Rasmus is Danish; I am half English, half Scottish. We met in Brussels in Belgium three years ago on a sunny, May afternoon and were engaged within a year. We kept our engagement secret for two months so that I could meet his family (who live on a remote island in the Baltic Sea) without the additional pressure of the fiancée label and then had a mere four months to plan a two-country wedding. My husband quickly kicked into project manager mode, complete with multiple excel spreadsheets, and we managed to pull everything together without a great deal of stress, few tears and very few fights. I was so very grateful to him for being so wonderfully organised, and to our brilliant families for all their hard work.

Our first big decision was where to hold the wedding. Our lives together are here in Brussels where we met, live, work, and worship, but our cultures and families made us who we are and we wanted to honour that. In the end, we decided on two events: the wedding ceremony took place in my home church in a small village in Oxfordshire, England, followed by an afternoon tea reception and then a private dinner for our immediate family in the evening; a week later we threw a huge party in Brussels for all our mutual friends, and a whole bunch from Denmark, the UK and even the USA, who flew in for the celebration.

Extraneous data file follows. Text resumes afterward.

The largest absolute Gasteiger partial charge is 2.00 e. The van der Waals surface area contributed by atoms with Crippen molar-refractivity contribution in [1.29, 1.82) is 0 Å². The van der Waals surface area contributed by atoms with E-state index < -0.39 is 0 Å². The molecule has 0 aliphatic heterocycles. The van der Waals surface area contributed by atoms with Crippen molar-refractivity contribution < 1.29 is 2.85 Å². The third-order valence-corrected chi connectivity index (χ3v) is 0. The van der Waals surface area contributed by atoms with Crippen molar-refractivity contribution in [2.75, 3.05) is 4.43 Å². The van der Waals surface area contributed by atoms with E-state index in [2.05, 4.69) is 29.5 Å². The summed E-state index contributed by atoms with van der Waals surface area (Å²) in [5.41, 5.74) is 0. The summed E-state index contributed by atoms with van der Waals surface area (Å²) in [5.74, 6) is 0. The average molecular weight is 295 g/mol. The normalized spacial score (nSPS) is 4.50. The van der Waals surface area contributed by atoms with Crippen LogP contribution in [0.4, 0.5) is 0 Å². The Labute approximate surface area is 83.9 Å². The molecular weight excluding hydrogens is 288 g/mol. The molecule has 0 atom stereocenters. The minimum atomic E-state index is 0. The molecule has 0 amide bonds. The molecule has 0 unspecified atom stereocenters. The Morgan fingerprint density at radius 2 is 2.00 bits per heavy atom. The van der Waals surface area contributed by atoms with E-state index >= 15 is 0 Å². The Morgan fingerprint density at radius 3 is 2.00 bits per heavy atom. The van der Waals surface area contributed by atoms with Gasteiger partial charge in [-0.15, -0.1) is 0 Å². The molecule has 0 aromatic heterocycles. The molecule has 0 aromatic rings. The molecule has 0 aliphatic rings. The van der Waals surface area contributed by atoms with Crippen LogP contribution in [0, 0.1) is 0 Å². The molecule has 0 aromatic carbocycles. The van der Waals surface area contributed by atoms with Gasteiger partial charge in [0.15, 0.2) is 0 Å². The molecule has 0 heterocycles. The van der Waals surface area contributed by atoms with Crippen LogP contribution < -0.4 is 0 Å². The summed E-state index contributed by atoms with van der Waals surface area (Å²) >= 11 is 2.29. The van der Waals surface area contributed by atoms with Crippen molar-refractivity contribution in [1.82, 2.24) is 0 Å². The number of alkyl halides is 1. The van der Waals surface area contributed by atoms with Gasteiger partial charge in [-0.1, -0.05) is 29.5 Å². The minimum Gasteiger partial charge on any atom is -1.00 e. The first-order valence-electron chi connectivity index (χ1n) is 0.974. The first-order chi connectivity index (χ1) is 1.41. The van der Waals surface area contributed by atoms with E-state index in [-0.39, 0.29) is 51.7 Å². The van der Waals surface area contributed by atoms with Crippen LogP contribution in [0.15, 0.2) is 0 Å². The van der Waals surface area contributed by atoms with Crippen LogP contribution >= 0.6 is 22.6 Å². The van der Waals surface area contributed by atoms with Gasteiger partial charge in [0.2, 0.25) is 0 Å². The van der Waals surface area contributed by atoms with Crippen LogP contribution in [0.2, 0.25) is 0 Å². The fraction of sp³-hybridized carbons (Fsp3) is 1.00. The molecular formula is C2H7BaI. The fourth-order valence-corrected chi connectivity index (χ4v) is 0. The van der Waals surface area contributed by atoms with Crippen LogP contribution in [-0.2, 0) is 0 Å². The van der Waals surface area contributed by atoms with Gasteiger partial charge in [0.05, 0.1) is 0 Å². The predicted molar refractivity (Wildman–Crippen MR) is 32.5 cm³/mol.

The decision to do two events was made for practical reasons but it was probably the best decision we made. Our wedding lasted a whole week from our wonderfully fun, multilingual prep day to the morning-after brunch at our flat for all the out-of-towners (45 turned up!) eight days later, and I got to savour every moment with my new husband and our precious friends and family.